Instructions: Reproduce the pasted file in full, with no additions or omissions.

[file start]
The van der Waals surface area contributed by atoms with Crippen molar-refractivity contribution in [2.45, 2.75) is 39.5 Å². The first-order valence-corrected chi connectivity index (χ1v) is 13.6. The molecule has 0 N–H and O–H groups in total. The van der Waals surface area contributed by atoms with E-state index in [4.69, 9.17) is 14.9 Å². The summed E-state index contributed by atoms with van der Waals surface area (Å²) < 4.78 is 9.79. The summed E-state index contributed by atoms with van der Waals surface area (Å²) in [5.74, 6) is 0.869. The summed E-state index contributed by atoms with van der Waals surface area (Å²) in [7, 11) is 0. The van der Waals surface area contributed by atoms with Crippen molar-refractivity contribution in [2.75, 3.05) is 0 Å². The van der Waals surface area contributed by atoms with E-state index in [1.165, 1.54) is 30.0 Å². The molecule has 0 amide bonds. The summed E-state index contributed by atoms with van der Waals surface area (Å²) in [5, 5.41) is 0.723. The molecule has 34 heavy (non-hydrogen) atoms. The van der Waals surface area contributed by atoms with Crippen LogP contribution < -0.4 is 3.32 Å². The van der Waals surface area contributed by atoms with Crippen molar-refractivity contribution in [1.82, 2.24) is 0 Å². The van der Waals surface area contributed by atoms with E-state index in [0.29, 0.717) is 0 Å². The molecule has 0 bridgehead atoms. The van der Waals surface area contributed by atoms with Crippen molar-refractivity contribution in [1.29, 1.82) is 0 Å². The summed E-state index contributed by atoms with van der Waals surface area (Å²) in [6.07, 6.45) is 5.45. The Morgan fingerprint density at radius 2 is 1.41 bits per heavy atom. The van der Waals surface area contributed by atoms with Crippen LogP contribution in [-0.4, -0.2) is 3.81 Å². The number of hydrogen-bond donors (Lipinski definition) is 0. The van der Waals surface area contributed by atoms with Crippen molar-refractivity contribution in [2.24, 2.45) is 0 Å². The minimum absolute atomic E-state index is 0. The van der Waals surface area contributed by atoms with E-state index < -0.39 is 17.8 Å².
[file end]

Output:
The van der Waals surface area contributed by atoms with Crippen molar-refractivity contribution in [2.45, 2.75) is 39.5 Å². The first-order valence-corrected chi connectivity index (χ1v) is 13.6. The molecule has 0 N–H and O–H groups in total. The van der Waals surface area contributed by atoms with E-state index in [4.69, 9.17) is 14.9 Å². The summed E-state index contributed by atoms with van der Waals surface area (Å²) < 4.78 is 9.79. The summed E-state index contributed by atoms with van der Waals surface area (Å²) in [5.74, 6) is 0.869. The summed E-state index contributed by atoms with van der Waals surface area (Å²) in [7, 11) is 0. The van der Waals surface area contributed by atoms with Crippen molar-refractivity contribution in [2.75, 3.05) is 0 Å². The van der Waals surface area contributed by atoms with E-state index in [1.165, 1.54) is 30.0 Å². The molecule has 0 amide bonds. The summed E-state index contributed by atoms with van der Waals surface area (Å²) in [5, 5.41) is 0.723. The molecule has 34 heavy (non-hydrogen) atoms. The van der Waals surface area contributed by atoms with Crippen LogP contribution < -0.4 is 3.32 Å². The van der Waals surface area contributed by atoms with Crippen molar-refractivity contribution in [1.82, 2.24) is 0 Å². The van der Waals surface area contributed by atoms with E-state index in [0.29, 0.717) is 0 Å². The molecule has 0 bridgehead atoms. The van der Waals surface area contributed by atoms with Crippen molar-refractivity contribution in [1.29, 1.82) is 0 Å². The summed E-state index contributed by atoms with van der Waals surface area (Å²) in [6.07, 6.45) is 5.45. The Morgan fingerprint density at radius 2 is 1.41 bits per heavy atom. The van der Waals surface area contributed by atoms with Crippen LogP contribution in [-0.4, -0.2) is 3.81 Å². The number of hydrogen-bond donors (Lipinski definition) is 0. The van der Waals surface area contributed by atoms with Crippen molar-refractivity contribution in [2.24, 2.45) is 0 Å². The minimum absolute atomic E-state index is 0. The van der Waals surface area contributed by atoms with E-state index < -0.39 is 17.8 Å².